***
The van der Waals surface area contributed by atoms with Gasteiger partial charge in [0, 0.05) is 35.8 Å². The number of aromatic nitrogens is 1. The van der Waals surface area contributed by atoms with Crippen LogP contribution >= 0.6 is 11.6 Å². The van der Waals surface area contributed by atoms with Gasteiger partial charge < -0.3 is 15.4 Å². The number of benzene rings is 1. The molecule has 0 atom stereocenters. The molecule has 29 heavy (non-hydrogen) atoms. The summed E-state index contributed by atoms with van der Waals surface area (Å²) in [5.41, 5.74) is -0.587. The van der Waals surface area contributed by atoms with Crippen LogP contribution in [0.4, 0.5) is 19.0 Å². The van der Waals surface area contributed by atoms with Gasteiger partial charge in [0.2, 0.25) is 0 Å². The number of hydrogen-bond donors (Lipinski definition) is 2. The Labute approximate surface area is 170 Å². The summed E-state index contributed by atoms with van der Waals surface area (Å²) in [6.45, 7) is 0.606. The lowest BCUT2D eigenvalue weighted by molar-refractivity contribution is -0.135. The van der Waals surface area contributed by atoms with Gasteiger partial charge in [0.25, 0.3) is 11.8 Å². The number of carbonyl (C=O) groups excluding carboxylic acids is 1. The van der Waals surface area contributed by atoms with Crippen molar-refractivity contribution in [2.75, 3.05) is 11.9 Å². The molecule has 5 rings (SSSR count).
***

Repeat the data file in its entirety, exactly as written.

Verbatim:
The van der Waals surface area contributed by atoms with Gasteiger partial charge in [0, 0.05) is 35.8 Å². The number of aromatic nitrogens is 1. The van der Waals surface area contributed by atoms with Crippen LogP contribution >= 0.6 is 11.6 Å². The van der Waals surface area contributed by atoms with Gasteiger partial charge < -0.3 is 15.4 Å². The number of benzene rings is 1. The molecule has 0 atom stereocenters. The molecule has 29 heavy (non-hydrogen) atoms. The summed E-state index contributed by atoms with van der Waals surface area (Å²) in [5.41, 5.74) is -0.587. The van der Waals surface area contributed by atoms with Crippen LogP contribution in [0.4, 0.5) is 19.0 Å². The van der Waals surface area contributed by atoms with Gasteiger partial charge in [0.2, 0.25) is 0 Å². The number of hydrogen-bond donors (Lipinski definition) is 2. The Labute approximate surface area is 170 Å². The summed E-state index contributed by atoms with van der Waals surface area (Å²) in [6.45, 7) is 0.606. The lowest BCUT2D eigenvalue weighted by molar-refractivity contribution is -0.135. The van der Waals surface area contributed by atoms with Gasteiger partial charge in [0.25, 0.3) is 11.8 Å². The number of carbonyl (C=O) groups excluding carboxylic acids is 1. The van der Waals surface area contributed by atoms with Crippen molar-refractivity contribution in [2.75, 3.05) is 11.9 Å². The molecule has 5 rings (SSSR count).